Skip to main content

The Healer's Art and the Savior

For nearly 30 years, the focus for the College of Nursing at Brigham Young University has been to assist students in learning the Healer's art so they will first, emulate the principles, knowledge, attributes, and methods of the Master Healer, and, second, foster environments and processes to help others to be made whole. No matter what career paths they follow, BYU nurses share a common dedication to improving the health and the quality of life of individuals, families, and communities.

Just as scholars may analyze a poem by each line of the stanza, let's consider the parts of the previous statement as a way to connect the Healer's art and the Savior.

Section I

Emulate the Principles

President Spencer W. Kimball taught, "We will find it very difficult to be significant leaders unless we recognize the reality of the perfect leader, Jesus Christ, and let him be the light by which we see the way!"[1]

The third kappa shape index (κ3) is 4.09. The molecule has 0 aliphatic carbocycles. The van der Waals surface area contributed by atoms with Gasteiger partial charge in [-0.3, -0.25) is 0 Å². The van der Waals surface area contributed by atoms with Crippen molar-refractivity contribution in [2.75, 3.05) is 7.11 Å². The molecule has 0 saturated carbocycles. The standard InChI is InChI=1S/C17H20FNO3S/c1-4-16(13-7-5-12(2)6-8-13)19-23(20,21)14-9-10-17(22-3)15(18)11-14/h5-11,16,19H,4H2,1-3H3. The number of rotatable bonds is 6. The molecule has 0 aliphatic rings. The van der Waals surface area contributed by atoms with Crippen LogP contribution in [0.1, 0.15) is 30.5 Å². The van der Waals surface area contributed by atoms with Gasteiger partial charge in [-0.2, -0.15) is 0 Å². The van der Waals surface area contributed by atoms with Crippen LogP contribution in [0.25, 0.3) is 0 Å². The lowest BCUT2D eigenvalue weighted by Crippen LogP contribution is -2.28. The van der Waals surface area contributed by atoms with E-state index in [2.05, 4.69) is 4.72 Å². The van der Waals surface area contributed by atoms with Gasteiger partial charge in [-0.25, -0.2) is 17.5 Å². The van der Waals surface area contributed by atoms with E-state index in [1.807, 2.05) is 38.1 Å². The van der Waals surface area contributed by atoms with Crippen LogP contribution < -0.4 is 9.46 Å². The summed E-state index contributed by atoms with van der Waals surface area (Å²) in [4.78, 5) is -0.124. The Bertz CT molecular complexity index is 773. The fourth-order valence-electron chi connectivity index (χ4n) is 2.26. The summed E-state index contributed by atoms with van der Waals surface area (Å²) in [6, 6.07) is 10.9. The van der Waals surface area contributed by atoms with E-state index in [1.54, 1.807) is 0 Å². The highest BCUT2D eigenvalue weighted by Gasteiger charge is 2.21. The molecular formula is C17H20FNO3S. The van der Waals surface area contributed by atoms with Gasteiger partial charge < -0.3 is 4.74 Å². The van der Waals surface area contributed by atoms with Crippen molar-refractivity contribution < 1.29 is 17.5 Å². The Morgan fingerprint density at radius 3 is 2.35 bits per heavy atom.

Fourth-semester nursing student Allison Lee shares how the Spirit recently taught her to seek inspiration in her work. "I try to reflect the college value inspiration by being receptive to the Spirit when I am with patients. There have been many times where the Spirit has spoken to me in the healthcare setting. On my first day of clinical last semester, a fellow nursing student and I had a patient who requested a carton of milk for breakfast. It seemed harmless and an easy task, and we were about to leave to get it. All of a sudden, I was stopped and reminded to check his diet. He needed thickened liquids and could have aspirated if we had given him that simple and seemingly harmless carton of milk. If the Spirit had not reminded me, I could have harmed this patient. It's so important always to be receptive to the whisperings of the Holy Ghost, especially as a nurse, because the little things can have serious consequences."

Emulating his example is the best way to follow the Savior. Another modern-day prophet, President Ezra Taft Benson, reminded us of this principle. "The most important thing in our lives is the Spirit. I have always felt that. We must remain open and sensitive to the promptings of the Holy Ghost in all aspects of our lives."[2]

Read the rest of the story on our blog at